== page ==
“We know we have a great story to share with consumers about the health benefits of beef, but we must have the facts to back up our claims,” said Gackle-area cattleman Jeff Dahl, chairman of the North Dakota Beef Commission (NDBC). “Research is key to our ability to increase demand and profitability, and why I am proud that the NDBC has invested in it.”
Commissioners allocated checkoff funds to nine different research studies from a field of 23 proposals received. Five of the research projects examine health-benefits of beef consumption, while four look at methods to improve beef’s value in the marketplace and enhance customer satisfaction.
Supported human nutrition projects include:
- A study at NDSU to evaluate the association between dietary protein intake (beef specifically) and muscle and bone quality among females across the lifespan; and how the amount of physical activity impacts this relationship. Proposed by Dr. Sherri Stastny, the study builds upon work previously funded by the NDBC, the National Beef Checkoff and the Minnesota Beef Council;
- Research conducted by Dr. Kimberly Vonnahme at NDSU to investigate if replacing carbohydrates (sugar) with beef in prenatal diets could have a positive impact on childhood obesity and heart disease;
- A study to determine if replacing carbohydrates (sugar) with beef in maternal diets will increase secondary muscle fiber development in offspring, which has been shown to reduce the chances of obesity and heart disease, conducted by Dr. Eric Berg and Ph. D. student Megan Nelson at NDSU;
- A study to determine whether replacing sugar with beef in prenatal diets has any effect on bone density and bone health, by NDSU’s Dr. Berg; and
- Research at Purdue University with Dr. Wayne W. Campbell that explores how consuming beef positively influences the gut microbiome of young adults. The study will investigate whether consuming a healthy diet with red meat – beef – will improve gastro-intestinal health more than a diet without meat.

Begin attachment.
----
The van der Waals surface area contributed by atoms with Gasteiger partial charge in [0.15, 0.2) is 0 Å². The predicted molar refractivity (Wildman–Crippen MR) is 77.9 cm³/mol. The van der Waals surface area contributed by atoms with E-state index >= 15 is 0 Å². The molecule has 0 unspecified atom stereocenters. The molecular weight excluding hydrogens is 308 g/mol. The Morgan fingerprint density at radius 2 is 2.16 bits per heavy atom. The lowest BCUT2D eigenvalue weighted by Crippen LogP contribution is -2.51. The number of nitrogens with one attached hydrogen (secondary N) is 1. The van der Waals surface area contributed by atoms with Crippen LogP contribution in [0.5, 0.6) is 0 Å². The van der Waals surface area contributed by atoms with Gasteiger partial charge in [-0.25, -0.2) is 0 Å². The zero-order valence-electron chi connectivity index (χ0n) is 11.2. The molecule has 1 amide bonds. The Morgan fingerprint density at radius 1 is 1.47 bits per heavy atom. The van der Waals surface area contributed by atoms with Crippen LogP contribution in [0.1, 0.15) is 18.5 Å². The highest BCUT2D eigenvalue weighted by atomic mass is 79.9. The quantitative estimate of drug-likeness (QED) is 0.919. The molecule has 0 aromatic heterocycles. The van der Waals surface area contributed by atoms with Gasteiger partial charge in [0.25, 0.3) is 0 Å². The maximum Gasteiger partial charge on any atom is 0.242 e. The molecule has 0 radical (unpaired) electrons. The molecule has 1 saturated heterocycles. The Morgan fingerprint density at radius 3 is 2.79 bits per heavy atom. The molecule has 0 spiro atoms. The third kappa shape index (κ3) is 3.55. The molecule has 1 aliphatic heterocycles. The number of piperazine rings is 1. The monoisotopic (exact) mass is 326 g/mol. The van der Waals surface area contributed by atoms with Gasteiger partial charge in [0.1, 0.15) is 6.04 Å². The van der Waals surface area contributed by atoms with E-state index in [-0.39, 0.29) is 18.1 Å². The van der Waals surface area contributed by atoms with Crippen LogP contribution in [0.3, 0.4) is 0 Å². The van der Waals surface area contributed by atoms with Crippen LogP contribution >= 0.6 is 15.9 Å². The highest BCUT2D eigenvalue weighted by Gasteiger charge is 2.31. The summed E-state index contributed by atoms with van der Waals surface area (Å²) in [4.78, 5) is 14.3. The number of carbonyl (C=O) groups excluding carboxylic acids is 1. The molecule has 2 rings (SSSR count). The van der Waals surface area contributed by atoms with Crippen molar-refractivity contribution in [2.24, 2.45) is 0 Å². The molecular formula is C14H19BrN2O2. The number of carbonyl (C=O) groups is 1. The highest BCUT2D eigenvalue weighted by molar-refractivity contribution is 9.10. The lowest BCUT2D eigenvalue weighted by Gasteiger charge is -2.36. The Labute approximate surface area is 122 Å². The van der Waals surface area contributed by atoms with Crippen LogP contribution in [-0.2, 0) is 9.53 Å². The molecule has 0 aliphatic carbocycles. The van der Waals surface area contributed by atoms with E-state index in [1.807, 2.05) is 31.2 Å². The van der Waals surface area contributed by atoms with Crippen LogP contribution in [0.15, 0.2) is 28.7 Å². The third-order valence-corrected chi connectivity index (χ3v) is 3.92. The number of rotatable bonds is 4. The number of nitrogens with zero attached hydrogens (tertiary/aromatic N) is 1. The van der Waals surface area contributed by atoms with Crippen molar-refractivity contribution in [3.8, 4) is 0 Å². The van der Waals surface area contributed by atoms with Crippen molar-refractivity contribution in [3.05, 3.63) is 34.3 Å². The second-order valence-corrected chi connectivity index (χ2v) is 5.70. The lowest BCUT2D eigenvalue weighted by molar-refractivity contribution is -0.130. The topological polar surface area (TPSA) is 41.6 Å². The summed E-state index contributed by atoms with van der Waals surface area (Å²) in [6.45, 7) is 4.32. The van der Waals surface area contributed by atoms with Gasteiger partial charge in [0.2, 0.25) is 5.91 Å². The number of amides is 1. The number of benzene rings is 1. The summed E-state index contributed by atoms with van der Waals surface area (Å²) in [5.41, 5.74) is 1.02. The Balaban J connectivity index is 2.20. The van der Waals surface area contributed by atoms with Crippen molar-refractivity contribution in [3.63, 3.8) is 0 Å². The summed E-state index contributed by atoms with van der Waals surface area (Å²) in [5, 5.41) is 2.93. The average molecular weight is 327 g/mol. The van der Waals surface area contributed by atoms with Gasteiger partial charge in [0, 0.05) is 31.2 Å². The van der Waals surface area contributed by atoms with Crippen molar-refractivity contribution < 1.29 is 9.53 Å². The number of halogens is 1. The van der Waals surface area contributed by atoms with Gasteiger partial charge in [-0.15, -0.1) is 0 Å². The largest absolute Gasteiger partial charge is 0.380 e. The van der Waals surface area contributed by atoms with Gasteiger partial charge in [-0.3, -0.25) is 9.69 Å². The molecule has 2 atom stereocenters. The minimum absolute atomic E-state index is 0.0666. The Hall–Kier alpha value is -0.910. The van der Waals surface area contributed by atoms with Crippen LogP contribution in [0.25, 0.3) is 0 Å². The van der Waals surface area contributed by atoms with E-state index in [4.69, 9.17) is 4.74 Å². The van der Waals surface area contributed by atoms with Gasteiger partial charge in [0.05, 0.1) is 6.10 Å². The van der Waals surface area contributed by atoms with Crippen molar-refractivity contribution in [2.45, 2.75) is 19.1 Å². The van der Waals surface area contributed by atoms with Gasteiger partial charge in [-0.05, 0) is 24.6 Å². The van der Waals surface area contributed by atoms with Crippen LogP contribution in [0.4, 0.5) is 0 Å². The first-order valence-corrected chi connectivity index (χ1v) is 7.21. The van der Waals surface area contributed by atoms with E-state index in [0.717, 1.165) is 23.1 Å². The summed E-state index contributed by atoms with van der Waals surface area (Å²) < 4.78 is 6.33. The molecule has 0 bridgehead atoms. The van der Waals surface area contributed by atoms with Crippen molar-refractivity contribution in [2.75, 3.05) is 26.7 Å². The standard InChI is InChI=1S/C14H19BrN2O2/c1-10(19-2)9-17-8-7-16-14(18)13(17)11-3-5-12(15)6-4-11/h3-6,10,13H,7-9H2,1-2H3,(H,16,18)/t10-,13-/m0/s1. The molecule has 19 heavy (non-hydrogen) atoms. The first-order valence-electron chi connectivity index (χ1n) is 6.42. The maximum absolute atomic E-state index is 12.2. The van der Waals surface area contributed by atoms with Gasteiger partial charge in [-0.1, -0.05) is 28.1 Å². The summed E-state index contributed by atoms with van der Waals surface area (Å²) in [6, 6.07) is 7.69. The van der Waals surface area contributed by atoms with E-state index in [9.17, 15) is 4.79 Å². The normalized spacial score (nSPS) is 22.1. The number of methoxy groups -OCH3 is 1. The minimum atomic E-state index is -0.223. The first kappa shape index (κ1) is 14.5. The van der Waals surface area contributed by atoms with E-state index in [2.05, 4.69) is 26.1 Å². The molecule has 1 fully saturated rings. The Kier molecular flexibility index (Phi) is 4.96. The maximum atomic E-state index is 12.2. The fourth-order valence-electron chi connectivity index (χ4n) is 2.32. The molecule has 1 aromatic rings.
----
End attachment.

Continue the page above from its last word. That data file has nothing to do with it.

Product quality and safety projects selected for funding by the NDBC include:
- A study by NDSU’s Dr. Robert Maddock who will investigate if carcass size and weight, and potentially differences in cut size and weight, have an impact on beef quality, which could ultimately affect consumer demand for beef.
- Research to determine how the inclusion of beta-agonists in beef production might affect tenderness. The research, by Dr. Kasey Carlin at NDSU, examines the cellular mechanisms involved and builds on previous research funded nationally with beef checkoff dollars that Carlin has conducted;
- Research of a novel microbiological intervention that can be applied to ground beef, furthering the body of evidence surrounding reducing bacteria in ground beef, conducted by Dr. Birgit M. Pruess at NDSU. Pruess will also assess consumer acceptance of the product involved; and
- A study at NDSU with Dr. Berg and Dr. Xin Sun to investigate if oleic acid can be quantified by on-line image analysis. Oleic acid is a monounsaturated fatty acid associated with many positive health benefits. It is abundant in high-quality beef, and has been associated with outstanding beef flavor.
Research has always been central to the beef checkoff, and important to beef producers in North Dakota. As the result of North Dakota’s $1-per-head state checkoff, initiated August 1, 2015, this is the first time the NDBC has developed and initiated a formal Request For Proposal (RFP) process for research proposals and funding.